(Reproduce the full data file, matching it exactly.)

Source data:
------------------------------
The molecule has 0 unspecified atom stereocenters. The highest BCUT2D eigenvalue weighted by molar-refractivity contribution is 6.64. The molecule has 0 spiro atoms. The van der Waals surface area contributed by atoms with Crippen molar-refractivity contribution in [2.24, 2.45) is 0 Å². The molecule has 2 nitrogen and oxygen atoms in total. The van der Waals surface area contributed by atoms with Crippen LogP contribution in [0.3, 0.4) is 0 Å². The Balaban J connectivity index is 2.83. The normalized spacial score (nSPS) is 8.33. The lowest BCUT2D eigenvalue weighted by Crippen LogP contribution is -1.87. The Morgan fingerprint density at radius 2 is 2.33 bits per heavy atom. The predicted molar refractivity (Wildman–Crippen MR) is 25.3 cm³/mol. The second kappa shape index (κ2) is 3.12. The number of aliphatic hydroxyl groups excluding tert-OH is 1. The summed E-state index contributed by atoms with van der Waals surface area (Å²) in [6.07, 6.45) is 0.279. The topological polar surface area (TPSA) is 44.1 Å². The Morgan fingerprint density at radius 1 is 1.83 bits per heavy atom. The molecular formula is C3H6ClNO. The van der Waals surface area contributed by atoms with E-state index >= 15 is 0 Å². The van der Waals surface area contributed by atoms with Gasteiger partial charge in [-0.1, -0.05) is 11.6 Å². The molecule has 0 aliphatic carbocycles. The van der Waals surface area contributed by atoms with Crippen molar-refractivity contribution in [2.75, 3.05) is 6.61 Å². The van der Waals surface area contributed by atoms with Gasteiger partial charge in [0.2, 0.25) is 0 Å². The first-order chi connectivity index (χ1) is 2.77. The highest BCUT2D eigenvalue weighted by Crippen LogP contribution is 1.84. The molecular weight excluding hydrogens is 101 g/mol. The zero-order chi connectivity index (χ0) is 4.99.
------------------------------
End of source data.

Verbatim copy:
The molecule has 0 unspecified atom stereocenters. The highest BCUT2D eigenvalue weighted by molar-refractivity contribution is 6.64. The molecule has 0 spiro atoms. The van der Waals surface area contributed by atoms with Crippen molar-refractivity contribution in [2.24, 2.45) is 0 Å². The molecule has 2 nitrogen and oxygen atoms in total. The van der Waals surface area contributed by atoms with Crippen LogP contribution in [0.3, 0.4) is 0 Å². The Balaban J connectivity index is 2.83. The normalized spacial score (nSPS) is 8.33. The lowest BCUT2D eigenvalue weighted by Crippen LogP contribution is -1.87. The Morgan fingerprint density at radius 2 is 2.33 bits per heavy atom. The predicted molar refractivity (Wildman–Crippen MR) is 25.3 cm³/mol. The second kappa shape index (κ2) is 3.12. The number of aliphatic hydroxyl groups excluding tert-OH is 1. The summed E-state index contributed by atoms with van der Waals surface area (Å²) in [6.07, 6.45) is 0.279. The topological polar surface area (TPSA) is 44.1 Å². The Morgan fingerprint density at radius 1 is 1.83 bits per heavy atom. The molecular formula is C3H6ClNO. The van der Waals surface area contributed by atoms with E-state index >= 15 is 0 Å². The van der Waals surface area contributed by atoms with Gasteiger partial charge in [-0.1, -0.05) is 11.6 Å². The molecule has 0 aliphatic carbocycles. The van der Waals surface area contributed by atoms with Crippen molar-refractivity contribution in [2.75, 3.05) is 6.61 Å². The van der Waals surface area contributed by atoms with Gasteiger partial charge in [0.2, 0.25) is 0 Å². The first-order chi connectivity index (χ1) is 2.77. The highest BCUT2D eigenvalue weighted by Crippen LogP contribution is 1.84. The molecular weight excluding hydrogens is 101 g/mol. The zero-order chi connectivity index (χ0) is 4.99.